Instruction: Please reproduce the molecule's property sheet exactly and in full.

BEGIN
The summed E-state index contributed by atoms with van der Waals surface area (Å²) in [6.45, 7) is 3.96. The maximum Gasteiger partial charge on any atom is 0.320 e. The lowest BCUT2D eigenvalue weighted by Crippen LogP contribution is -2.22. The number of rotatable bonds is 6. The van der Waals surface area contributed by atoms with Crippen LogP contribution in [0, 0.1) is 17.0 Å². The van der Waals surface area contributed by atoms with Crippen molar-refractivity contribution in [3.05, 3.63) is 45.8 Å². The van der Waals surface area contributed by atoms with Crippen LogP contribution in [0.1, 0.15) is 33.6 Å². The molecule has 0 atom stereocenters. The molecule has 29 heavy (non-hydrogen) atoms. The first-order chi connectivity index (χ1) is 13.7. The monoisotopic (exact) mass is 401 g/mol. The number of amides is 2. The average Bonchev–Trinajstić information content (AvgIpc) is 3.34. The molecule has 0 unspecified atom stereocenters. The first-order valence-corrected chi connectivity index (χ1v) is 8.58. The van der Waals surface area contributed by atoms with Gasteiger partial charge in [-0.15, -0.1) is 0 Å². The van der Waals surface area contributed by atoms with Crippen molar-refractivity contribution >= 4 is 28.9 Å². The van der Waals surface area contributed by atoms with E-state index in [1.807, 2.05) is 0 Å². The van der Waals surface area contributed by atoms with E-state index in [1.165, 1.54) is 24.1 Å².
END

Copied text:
The summed E-state index contributed by atoms with van der Waals surface area (Å²) in [6.45, 7) is 3.96. The maximum Gasteiger partial charge on any atom is 0.320 e. The lowest BCUT2D eigenvalue weighted by Crippen LogP contribution is -2.22. The number of rotatable bonds is 6. The van der Waals surface area contributed by atoms with Crippen LogP contribution in [0, 0.1) is 17.0 Å². The van der Waals surface area contributed by atoms with Crippen molar-refractivity contribution in [3.05, 3.63) is 45.8 Å². The van der Waals surface area contributed by atoms with Crippen LogP contribution in [0.1, 0.15) is 33.6 Å². The molecule has 0 atom stereocenters. The molecule has 29 heavy (non-hydrogen) atoms. The first-order chi connectivity index (χ1) is 13.7. The monoisotopic (exact) mass is 401 g/mol. The number of amides is 2. The average Bonchev–Trinajstić information content (AvgIpc) is 3.34. The molecule has 0 unspecified atom stereocenters. The first-order valence-corrected chi connectivity index (χ1v) is 8.58. The van der Waals surface area contributed by atoms with Gasteiger partial charge in [-0.15, -0.1) is 0 Å². The van der Waals surface area contributed by atoms with Crippen molar-refractivity contribution >= 4 is 28.9 Å². The van der Waals surface area contributed by atoms with E-state index in [1.807, 2.05) is 0 Å². The van der Waals surface area contributed by atoms with E-state index in [1.165, 1.54) is 24.1 Å².